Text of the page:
By Patrick J Dunne, MEd, RRT, FAARC, ICRC Governor, USA
In January of this year, a study investigating the effect of oscillating positive expiratory pressure (OPEP) in the treatment and management of postoperative pulmonary complications appeared in the Australian Journal of Physiotherapy.1 The primary authors were Dr. Xianh-yu Zhang, ICRC Governor for China, and respiratory therapist Qixing Wang (“Carol”), a past AARC International Fellow. In this important and timely multi-center study, the researchers concluded that OPEP therapy, provided over a 5-minute period, three times per day, for the first 5 postoperative days, resulted in fewer cases of fever and shorter hospital stays for patients undergoing thoracic or upper abdominal surgery. Both the control and experimental groups received standard postoperative medical management and early mobilization, with only the experimental group receiving the OPEP intervention. All OPEP therapy sessions were administered and supervised by either a physician or respiratory therapist.
While not all prior outcomes reached statistical significance, it is important to note the significant reduction in the incidence of postoperative fever and length of stay in the experimental group. The importance (and timeliness) of these findings is underscored by the recent publication of another excellent article by Taylor and colleagues, in which they estimated postoperative pulmonary complications might cost the US healthcare system upwards of $3.4 billion annually.2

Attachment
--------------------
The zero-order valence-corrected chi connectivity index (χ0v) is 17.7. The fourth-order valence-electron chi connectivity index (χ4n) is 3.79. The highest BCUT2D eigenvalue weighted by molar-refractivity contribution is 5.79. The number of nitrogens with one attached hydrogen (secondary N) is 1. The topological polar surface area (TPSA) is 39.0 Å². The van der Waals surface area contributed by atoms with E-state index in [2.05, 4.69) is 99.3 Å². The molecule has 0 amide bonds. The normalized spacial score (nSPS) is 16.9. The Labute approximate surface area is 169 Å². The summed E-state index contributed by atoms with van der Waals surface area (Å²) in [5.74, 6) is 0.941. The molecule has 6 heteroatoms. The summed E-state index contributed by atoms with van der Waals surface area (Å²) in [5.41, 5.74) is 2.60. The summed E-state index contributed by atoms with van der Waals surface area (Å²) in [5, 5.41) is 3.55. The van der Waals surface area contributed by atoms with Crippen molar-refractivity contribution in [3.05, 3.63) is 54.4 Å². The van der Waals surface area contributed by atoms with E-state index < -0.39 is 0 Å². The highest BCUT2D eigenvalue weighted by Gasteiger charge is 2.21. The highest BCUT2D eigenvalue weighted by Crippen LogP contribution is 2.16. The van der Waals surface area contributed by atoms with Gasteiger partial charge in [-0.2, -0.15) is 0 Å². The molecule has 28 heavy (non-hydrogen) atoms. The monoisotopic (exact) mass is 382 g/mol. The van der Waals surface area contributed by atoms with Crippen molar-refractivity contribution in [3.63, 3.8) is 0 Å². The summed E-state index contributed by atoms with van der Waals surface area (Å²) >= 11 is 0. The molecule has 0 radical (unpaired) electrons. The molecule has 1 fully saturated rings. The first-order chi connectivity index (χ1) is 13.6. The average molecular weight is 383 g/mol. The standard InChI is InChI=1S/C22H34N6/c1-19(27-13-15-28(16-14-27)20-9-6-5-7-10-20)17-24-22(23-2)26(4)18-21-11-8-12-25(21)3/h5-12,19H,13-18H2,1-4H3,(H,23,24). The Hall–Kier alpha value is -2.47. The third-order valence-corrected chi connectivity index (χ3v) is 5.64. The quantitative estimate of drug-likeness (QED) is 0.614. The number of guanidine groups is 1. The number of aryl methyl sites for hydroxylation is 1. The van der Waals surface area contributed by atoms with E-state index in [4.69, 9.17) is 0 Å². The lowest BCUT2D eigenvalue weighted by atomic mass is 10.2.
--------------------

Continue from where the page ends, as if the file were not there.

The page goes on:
I, for one, was astonished at the magnitude of Taylor’s cost estimate, not to mention concerned for the pain and suffering unintentionally inflicted on the thousands of patients who develop a serious postoperative pulmonary complication. However, I soon came to realize that this patient population would derive tremendous benefit were a program described by Zhang and Wang made readily available, on a routine basis, to all high-risk surgical patients. As with most hospital-acquired conditions, the majority of postoperative pulmonary complications are largely preventable, or at the very least, less serious when identified and treated sooner rather than later during the postoperative recovery period.
In these times where emphasis is increasingly being placed on improving patient safety while achieving quality outcomes of care, respiratory therapists have yet another opportunity to demonstrate the value contribution we can make to patient care, in this case to the millions of patients undergoing thoracic or upper abdominal surgery. Thanks to Dr. Zhang and colleagues for showing exactly how one such intervention can work.
1. Zhang Xiang-yu, Wang Qixing, et al. The use of a modified, oscillating positive expiratory pressure device reduced fever and length of stay in patients after thoracic and upper abdominal surgery: a randomized trial. Journal of Physiotherapy. Vol. 61; No. 1; January 2015. Available for free download via Open Access at: http://dx.doi.org/10.1016/j.jphys.2014.11.013
2. Taylor A, DeBoard Z, et al. Prevention of postoperative pulmonary complications. Surg Clin N Am. Vol. 95; April 2015.